Presenters: Madeline Shellgren
Presenter: Dr. Anne Violin-Wigent
As part of my current investigation on the effectiveness of explicit instruction, this project investigates the evolution of the accuracy of French liaisons produced by students over a semester. Do they actually produce French liaisons more accurately after they are given the list of explicit rules than before? How do they change after the lesson? After a brief explanation of what French liaisons are, I will present preliminary results that compare students enrolled in a French phonetics and pronunciation class (FRN 330) where they are taught the rules, to students enrolled in FRN 320, a grammar and writing class that does not include liaisons at all.
This workshop meets on Thursday from 3-4 pm in B135 Wells Hall. Cookies and coffee will be served.
Presenter: Alissa Cohen
If a job’s worth doing, it’s worth doing twice: Doing replication research
Join us for a workshop on replication research!
Dr. Graeme Porte from the University of Granada will lead us through a workshop on why replication research is important, and more importantly, how to do it well.
Sponsored by Second Language Studies
Michigan State University
Thursday, March 22, 2018 from 3-6pm
A222 Wells Hall
Everyone is invited. See the flyer/abstract for his talk here: http://sls.msu.edu/files/4715/0611/3851/PorteWorkshop.pdf
Have you ever lost a project file? Been unable to find the most recent version of a document? Suffered hard drive failure or had your laptop stolen? Been unable to open old files? Been told your data management plan wasn’t detailed enough? Forgotten which file was which? Even small research projects can generate enough data and digital material to become confusing and vulnerable to loss. Start your next project (or class) out with a plan to keep your project organized and your data safe, from inception until you are ready to share, reuse, or revisit the project whether next month or years from now. This workshop will provide strategies and insights for managing your data for effective collaboration, to meet funder requirements, or to preserve it for reuse or sharing in the future. Part of the MSU Digital Humanities Workshop series, this introductory workshop is open to anyone – students, faculty, staff, the public – from any disciplinary background.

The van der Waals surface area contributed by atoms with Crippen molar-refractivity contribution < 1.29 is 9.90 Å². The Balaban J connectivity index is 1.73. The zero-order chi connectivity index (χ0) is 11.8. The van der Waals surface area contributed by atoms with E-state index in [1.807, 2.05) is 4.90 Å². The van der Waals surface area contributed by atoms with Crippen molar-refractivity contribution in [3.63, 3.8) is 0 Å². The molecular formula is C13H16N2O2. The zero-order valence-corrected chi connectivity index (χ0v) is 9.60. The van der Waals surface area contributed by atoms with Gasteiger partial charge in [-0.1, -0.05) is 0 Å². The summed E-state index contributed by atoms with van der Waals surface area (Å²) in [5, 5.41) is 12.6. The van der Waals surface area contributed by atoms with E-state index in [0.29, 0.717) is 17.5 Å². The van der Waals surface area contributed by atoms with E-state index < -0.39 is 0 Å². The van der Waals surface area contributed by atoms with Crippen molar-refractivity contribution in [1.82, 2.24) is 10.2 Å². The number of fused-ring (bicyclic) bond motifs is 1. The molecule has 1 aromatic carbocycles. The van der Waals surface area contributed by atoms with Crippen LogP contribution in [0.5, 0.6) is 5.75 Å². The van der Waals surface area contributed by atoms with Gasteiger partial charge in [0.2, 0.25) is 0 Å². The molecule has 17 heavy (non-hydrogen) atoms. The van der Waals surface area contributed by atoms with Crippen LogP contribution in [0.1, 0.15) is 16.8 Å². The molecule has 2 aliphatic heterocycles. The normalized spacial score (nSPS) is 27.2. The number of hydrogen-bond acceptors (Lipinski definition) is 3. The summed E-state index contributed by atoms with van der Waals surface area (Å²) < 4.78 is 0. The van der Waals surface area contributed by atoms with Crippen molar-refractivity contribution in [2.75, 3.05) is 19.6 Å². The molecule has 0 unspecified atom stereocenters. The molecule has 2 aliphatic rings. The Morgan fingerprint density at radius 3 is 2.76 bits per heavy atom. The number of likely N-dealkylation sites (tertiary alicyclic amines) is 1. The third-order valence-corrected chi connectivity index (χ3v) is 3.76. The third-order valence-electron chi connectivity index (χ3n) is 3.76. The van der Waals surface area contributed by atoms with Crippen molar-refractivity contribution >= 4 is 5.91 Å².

Are you thinking about pursuing a graduate degree in language teaching? Consider applying to our 100% online program. Our summer admissions deadline is April 1st. View our admission requirements here: http://maflt.cal.msu.edu/apply/
Twine is a powerful yet accessible tool for creating text-based games and interactive fictions that has many potentials for classrooms of all kinds. Twine has been used to create notable games such as the award-winning, controversial Depression Quest, and has been a platform for marginalized game developers to create and share their own stories. This workshop will introduce how Twine can be used to empower student voices in a similar way, and how Twine can model digital rhetorics, narratives, concepts, and theories for the Digital Humanities classroom and beyond. By the end of the workshop, participants will know how to create their own Twine games, and how Twine can contribute to their own projects.